New approaches to augment NObioactivity hold great promise in the treatment of lung and vascular diseases [113]. These approaches include agents that improve delivery or bioavailability of NO, enhance cGMP-dependent NOsignaling, or improve eNOS activity. One of the concerns with NOdelivered as a gas is its high reactivity with O2 in the gaseous phase and with O2- when in the liquid extracellular and intracellular mileau. Delivery of NObioactivity through the use of S-nitrosothiols allows for targeted delivery of this important bioactive form of NO. This has widely been done in the laboratory setting using S-nitrosothiols like S-nitrosocysteine, while one potential therapeutic agent is ethyl nitrite, a gas that largely functions as an S-NO donor [55,114-116]. There is also significant interest in the therapeutic use of nitrite to augment NObioactivity [117-119]. iNO increases formation of nitrite, nitrate and S- nitrosthiols, while nitrite also is a precursor promoting formation of S-nitrosothiols, which may explain its beneficial effects [120,121]. In addition to new PDE5 inhibitors, guanylate cyclase activators are also under investigation to prolong the biologic activity of NO[122-126]. Strategies that augment eNOS function to generate NOinclude supplementation of substrate or essential co-factors, L-arginine, L-citrulline, or tetrahydrobiopterin (BH(4)) [127-129]. The modulation of BH(4), an essential cofactor in NOS coupling, has also been explored in which BH(4), BH(4) analogs and sepiapterin supplementation was used to increase NOproduction and inhibit hypoxia-induced vasoconstriction [130], pulmonary endothelial dysfunction [131,132], and restoring angiogenesis in persistent pulmonary hypertension [133,134]. In addition, inhibition of arginase is another strategy to enhance L-arginine availability for eNOS [135].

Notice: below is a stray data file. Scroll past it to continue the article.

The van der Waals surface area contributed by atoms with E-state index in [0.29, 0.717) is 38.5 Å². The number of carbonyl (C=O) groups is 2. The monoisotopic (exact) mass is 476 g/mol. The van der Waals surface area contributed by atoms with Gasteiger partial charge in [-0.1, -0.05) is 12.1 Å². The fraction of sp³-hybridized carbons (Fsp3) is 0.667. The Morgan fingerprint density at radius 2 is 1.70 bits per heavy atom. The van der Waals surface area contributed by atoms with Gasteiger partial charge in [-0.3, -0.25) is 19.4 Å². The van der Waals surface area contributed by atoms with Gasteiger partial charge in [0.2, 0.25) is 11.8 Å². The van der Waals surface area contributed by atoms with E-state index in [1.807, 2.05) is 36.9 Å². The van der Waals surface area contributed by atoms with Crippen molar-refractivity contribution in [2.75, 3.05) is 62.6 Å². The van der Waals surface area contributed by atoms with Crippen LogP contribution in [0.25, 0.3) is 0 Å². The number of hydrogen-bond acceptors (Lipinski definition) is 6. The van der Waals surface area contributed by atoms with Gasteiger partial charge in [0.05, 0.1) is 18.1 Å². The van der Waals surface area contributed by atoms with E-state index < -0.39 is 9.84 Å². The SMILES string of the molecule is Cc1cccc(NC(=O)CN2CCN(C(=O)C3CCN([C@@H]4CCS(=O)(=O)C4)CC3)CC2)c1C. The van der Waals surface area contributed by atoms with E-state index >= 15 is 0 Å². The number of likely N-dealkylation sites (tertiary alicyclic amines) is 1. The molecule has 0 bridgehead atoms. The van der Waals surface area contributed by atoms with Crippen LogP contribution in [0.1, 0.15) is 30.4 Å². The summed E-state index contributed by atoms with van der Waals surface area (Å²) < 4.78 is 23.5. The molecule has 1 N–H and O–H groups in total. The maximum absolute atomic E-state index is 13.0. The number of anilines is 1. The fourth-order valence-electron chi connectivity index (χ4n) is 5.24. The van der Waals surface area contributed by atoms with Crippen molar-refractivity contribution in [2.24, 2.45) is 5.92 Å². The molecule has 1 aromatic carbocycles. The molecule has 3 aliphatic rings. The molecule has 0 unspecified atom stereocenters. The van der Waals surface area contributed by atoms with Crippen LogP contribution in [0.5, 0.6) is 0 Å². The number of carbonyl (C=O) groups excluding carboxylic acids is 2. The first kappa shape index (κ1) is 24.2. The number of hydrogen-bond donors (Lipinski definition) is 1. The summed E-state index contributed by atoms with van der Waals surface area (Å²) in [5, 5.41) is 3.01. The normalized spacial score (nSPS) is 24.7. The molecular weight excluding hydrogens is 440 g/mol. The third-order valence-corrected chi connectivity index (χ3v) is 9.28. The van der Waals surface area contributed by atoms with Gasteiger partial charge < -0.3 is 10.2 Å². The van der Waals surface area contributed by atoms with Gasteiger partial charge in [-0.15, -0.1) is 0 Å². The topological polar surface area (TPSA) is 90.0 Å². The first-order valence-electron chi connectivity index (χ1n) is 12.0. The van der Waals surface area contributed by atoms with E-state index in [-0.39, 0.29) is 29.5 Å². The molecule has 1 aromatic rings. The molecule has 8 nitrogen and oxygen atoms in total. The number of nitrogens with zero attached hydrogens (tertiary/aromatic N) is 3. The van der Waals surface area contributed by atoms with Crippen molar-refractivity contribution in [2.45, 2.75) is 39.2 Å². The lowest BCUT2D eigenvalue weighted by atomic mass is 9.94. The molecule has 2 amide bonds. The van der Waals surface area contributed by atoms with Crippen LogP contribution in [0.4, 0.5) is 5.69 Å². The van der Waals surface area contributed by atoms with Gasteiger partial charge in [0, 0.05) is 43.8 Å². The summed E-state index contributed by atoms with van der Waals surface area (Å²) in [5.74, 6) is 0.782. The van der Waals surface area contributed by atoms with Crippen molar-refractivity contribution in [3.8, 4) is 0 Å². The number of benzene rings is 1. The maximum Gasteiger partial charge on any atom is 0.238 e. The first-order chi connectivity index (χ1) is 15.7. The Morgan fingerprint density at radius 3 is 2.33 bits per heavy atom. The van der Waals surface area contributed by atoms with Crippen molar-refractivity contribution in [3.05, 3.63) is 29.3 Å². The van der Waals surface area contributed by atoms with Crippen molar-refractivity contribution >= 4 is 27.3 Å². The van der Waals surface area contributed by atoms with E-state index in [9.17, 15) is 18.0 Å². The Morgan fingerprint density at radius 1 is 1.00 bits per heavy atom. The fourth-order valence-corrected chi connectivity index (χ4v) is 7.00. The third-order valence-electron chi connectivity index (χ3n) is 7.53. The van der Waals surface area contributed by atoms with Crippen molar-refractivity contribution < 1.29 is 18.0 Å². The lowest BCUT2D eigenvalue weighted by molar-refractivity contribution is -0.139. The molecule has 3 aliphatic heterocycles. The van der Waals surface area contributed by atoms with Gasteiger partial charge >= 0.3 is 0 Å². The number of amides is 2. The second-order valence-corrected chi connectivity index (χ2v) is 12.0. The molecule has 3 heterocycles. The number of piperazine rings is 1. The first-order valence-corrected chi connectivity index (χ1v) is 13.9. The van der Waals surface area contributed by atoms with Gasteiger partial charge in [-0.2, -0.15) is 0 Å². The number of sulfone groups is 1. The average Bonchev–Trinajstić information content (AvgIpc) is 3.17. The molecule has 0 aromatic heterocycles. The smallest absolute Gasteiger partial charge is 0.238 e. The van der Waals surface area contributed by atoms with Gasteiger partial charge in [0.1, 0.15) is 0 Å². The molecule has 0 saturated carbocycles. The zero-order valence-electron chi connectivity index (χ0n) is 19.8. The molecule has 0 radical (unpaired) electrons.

Block ROS/RNS production

Other strategies to selectively block ROS/RNS production by specific enzyme isoforms are being developed experimentally. NOX inhibitors, such as NOX4 inhibitor, have been used to attenuate gene transcripts involved in hypoxia-mediated vascular remodeling and pulmonary fibrosis in rodents [136], and apocynin has been used to inhibit activation of redox transcription factors NFκB and AP-1 and production of pro-inflammatory cytokines TNF-α, IL-1β, and IL-6 in experimental animal models of asthma airway inflammation [137]. Studies have also shown that inhibitors of xanthine oxidase, such as allopurinol, reduce the production of nitrotyrosine in the airways of COPD patients, although exhaled nitric oxide was increased [138]. Potentially a specific NOS2 inhibitor may have benefit in inflammatory states associated with nitrosative states and prevent the issues observed with the general NOS inhibitor described above in the Triumph trial.